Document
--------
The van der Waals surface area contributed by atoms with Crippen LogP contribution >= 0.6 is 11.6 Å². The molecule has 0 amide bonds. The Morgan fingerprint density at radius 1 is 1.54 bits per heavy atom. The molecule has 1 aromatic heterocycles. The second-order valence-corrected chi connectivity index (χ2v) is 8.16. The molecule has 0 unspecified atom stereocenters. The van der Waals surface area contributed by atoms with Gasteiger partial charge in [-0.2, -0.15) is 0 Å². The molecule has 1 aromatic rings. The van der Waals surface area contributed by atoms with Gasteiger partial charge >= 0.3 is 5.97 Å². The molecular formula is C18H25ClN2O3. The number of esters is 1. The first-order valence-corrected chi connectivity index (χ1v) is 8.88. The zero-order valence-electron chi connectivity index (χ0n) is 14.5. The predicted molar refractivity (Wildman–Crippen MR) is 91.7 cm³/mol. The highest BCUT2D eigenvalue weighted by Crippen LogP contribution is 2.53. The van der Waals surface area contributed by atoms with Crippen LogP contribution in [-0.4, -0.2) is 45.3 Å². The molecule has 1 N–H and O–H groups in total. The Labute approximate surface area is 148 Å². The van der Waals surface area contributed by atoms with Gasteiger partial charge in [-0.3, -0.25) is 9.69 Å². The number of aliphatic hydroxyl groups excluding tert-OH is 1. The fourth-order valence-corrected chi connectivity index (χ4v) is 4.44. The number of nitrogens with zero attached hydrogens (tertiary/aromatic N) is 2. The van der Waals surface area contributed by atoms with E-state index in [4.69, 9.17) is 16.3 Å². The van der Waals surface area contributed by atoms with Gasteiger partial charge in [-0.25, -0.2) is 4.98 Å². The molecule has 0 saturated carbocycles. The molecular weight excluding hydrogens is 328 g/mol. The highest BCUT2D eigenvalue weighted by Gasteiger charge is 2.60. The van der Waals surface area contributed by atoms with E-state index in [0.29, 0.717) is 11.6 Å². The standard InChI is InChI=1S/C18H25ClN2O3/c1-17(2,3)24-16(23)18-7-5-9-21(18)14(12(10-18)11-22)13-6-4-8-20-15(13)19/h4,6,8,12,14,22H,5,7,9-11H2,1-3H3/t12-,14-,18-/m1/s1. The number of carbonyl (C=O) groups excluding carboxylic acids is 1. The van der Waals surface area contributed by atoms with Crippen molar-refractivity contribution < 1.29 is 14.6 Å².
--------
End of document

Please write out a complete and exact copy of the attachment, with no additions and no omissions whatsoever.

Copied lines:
The van der Waals surface area contributed by atoms with Crippen LogP contribution >= 0.6 is 11.6 Å². The molecule has 0 amide bonds. The Morgan fingerprint density at radius 1 is 1.54 bits per heavy atom. The molecule has 1 aromatic heterocycles. The second-order valence-corrected chi connectivity index (χ2v) is 8.16. The molecule has 0 unspecified atom stereocenters. The van der Waals surface area contributed by atoms with Gasteiger partial charge in [-0.2, -0.15) is 0 Å². The molecule has 1 aromatic rings. The van der Waals surface area contributed by atoms with Gasteiger partial charge >= 0.3 is 5.97 Å². The molecular formula is C18H25ClN2O3. The number of esters is 1. The first-order valence-corrected chi connectivity index (χ1v) is 8.88. The zero-order valence-electron chi connectivity index (χ0n) is 14.5. The predicted molar refractivity (Wildman–Crippen MR) is 91.7 cm³/mol. The highest BCUT2D eigenvalue weighted by Crippen LogP contribution is 2.53. The van der Waals surface area contributed by atoms with Crippen LogP contribution in [-0.4, -0.2) is 45.3 Å². The molecule has 1 N–H and O–H groups in total. The Labute approximate surface area is 148 Å². The van der Waals surface area contributed by atoms with Gasteiger partial charge in [-0.3, -0.25) is 9.69 Å². The number of aliphatic hydroxyl groups excluding tert-OH is 1. The fourth-order valence-corrected chi connectivity index (χ4v) is 4.44. The number of nitrogens with zero attached hydrogens (tertiary/aromatic N) is 2. The van der Waals surface area contributed by atoms with E-state index in [4.69, 9.17) is 16.3 Å². The van der Waals surface area contributed by atoms with Gasteiger partial charge in [-0.25, -0.2) is 4.98 Å². The molecule has 0 saturated carbocycles. The molecular weight excluding hydrogens is 328 g/mol. The highest BCUT2D eigenvalue weighted by Gasteiger charge is 2.60. The van der Waals surface area contributed by atoms with E-state index in [0.29, 0.717) is 11.6 Å². The standard InChI is InChI=1S/C18H25ClN2O3/c1-17(2,3)24-16(23)18-7-5-9-21(18)14(12(10-18)11-22)13-6-4-8-20-15(13)19/h4,6,8,12,14,22H,5,7,9-11H2,1-3H3/t12-,14-,18-/m1/s1. The number of carbonyl (C=O) groups excluding carboxylic acids is 1. The van der Waals surface area contributed by atoms with Crippen molar-refractivity contribution < 1.29 is 14.6 Å².